The human brain produces 160 billion neuronal and glial cells in-utero. Each neuron and glial cell have a distinct cellular phenotype. The specific cranial areas grow heterochronously. The realization of the brain’s development is chiefly influenced by the telencephalon- its dominant growth spurt is at 175 to 580 days following conception.
The Neural Tube’s Differentiation Process
The delineation and formation of the neuronal tube is a process. This differentiation process is realized simultaneously across various areas in the central nervous system. From a macroscopic perspective, the neuronal tube and its lumen expand and contract throughout its development phase. This process creates the chambers of the spinal cord and brain.
After five weeks of in-utero development, the emerging central nervous system is primarily a tube-shaped instance of specialized tissue called a neural tube. The progression rate of the telencephalon rapidly exceeds the other features of the central nervous system.
In utero, the anterior portion of the neuronal tube experiences radical transitions during the early phases. During the initiation period, the neuronal tube inflates into three primary vesicles: the prosencephalon (forebrain), mesencephalon (midbrain), and rhombencephalon (hindbrain).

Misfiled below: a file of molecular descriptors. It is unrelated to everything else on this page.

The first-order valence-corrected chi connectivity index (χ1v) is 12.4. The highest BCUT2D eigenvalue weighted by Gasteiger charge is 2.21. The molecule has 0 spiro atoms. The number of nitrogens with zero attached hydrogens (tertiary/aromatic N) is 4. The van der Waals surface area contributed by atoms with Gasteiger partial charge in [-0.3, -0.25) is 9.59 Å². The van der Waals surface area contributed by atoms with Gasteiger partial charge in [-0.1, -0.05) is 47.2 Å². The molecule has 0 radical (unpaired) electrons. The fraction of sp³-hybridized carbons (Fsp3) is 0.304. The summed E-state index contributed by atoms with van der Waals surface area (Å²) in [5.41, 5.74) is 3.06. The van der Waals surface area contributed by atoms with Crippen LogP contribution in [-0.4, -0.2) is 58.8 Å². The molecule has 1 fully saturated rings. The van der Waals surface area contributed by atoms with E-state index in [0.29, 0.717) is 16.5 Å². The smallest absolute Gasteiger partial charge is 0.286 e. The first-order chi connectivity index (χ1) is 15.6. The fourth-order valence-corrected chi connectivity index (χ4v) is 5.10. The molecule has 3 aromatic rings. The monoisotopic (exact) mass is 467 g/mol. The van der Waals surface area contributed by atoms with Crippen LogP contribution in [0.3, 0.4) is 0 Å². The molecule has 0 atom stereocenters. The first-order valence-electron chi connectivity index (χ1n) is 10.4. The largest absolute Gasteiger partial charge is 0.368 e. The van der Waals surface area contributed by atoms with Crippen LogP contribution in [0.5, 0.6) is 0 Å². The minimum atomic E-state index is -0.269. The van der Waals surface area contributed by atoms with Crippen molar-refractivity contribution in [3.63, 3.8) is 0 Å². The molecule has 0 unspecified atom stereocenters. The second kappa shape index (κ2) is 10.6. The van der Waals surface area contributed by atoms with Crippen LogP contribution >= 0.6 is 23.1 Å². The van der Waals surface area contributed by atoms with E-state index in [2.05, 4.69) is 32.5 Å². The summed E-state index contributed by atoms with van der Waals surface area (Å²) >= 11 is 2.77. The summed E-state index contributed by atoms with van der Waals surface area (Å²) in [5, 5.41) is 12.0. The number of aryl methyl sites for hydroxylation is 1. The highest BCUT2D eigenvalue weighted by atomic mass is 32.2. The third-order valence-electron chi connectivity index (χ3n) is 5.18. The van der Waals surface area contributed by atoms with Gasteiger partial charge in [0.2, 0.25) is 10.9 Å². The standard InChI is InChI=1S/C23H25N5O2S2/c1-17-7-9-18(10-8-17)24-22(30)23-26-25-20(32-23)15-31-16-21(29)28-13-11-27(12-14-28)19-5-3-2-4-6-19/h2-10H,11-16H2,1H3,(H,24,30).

Eventually, as the neuronal tube’s posterior end develops, the secondary bulges (the optical vesicles) broaden laterally outward from the emerging forebrain. The telencephalon extends into two symmetrical features that eventually become the cerebral hemispheres.
The Telencephalon Functions
Essentially, the telencephalic characteristics exhibit higher-level functions unique to humans. These attributes fortify human intelligence, heightening our abilities above simple survival. In addition, memory, language, and voluntary movement strengthen individual autonomy and meaning in our lives.
The hippocampus assists in memory consolidation. Case studies that detail patients who have had their hippocamps removed to treat severe epilepsy. The surgery resulted in the patient suffering anterograde amnesia and retrograde amnesia. As a result, they could not create new memories (anterograde amnesia) or recollect past ones (retrograde amnesia).